“The PROTEAN i12 IEF system individually controls each of its 12 lanes, allowing researchers to generate reproducible 2-D gels in less time and with total confidence,” said Renee Lemaire-Adkins, Bio-Rad Marketing Manager, Lab Separations Division. “It is a great honor to have our IEF technology recognized by the researchers and laboratory professionals who compose Laboratory Equipment’s readership.”
The 4th annual award celebrates “excellence in product design and performance for the tools and materials used by scientists and engineers in research laboratories.” Laboratory Equipment readers voted for products online.
The PROTEAN i12 IEF system is the industry’s only isoelectric focusing (IEF) system designed to simultaneously run up to 12 immobilized pH gradient (IPG) strips in 12 independently programmed lanes, which allows users to confidently run 12 different conditions at one time. Although many available IEF systems have multiple lanes, all but the PROTEAN i12 system depend on a single power supply, allowing only one set of conditions to be run at a time.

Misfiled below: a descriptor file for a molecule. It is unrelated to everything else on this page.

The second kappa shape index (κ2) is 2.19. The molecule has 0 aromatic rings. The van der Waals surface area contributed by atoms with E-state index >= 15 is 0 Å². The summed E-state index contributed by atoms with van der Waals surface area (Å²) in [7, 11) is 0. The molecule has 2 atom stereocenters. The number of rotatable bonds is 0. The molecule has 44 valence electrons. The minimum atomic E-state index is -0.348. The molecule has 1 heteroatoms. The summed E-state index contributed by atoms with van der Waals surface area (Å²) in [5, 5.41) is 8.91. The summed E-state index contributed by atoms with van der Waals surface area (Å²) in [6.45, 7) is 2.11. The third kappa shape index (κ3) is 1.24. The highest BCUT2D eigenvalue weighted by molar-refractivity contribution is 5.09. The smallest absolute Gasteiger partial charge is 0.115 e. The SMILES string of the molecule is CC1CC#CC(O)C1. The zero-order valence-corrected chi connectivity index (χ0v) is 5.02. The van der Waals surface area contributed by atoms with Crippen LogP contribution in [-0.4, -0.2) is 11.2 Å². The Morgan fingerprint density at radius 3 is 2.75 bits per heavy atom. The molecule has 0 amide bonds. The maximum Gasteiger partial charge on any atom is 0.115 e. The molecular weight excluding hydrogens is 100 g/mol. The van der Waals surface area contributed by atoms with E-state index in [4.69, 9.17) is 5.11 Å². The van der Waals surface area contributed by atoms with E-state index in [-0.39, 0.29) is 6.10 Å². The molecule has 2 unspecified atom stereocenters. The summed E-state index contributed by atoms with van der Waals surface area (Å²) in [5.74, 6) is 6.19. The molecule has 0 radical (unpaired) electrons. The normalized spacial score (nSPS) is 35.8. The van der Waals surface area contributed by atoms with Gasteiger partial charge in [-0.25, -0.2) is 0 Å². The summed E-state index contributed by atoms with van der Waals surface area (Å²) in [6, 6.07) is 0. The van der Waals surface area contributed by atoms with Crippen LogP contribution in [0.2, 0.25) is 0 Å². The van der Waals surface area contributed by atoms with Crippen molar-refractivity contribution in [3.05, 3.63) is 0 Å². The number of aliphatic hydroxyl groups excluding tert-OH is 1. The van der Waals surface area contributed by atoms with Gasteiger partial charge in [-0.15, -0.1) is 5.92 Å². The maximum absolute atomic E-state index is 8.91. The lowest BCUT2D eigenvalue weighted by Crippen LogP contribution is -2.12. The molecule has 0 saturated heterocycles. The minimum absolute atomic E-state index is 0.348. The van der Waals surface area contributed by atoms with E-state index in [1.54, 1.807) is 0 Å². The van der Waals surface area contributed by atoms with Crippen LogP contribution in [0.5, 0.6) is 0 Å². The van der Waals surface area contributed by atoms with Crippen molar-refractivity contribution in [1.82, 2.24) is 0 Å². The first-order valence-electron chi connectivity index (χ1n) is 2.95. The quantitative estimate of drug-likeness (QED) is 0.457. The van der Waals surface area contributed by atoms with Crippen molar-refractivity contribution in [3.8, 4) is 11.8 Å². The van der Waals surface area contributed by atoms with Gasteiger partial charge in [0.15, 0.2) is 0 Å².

By independently controlling voltage and current levels in each lane, the PROTEAN i12 IEF cell allows users to optimize different sample and pH conditions and run samples from different experiments simultaneously.The independent lane control prevents lane-to-lane sample interference, resulting in faster, more accurate, reliable, and reproducible focusing.
Visit http://bit.ly/proteani12pr or Bio-Rad’s Pittcon Booth #1412 to learn more about the PROTEAN i12 IEF system. You can find more about the Laboratory Equipment Reader’s Choice Award at http://bit.ly/2012readerschoice.
Proteomics is about to take a big leap forward, that is if the NIH can help it.
Last week, the NIH put out a request for information aimed at determining how best to accelerate research in disruptive proteomics technologies. The organization is hoping that submissions will aim to greatly outperform current mass spec technologies and introduce an all new way of advancing proteomic questions.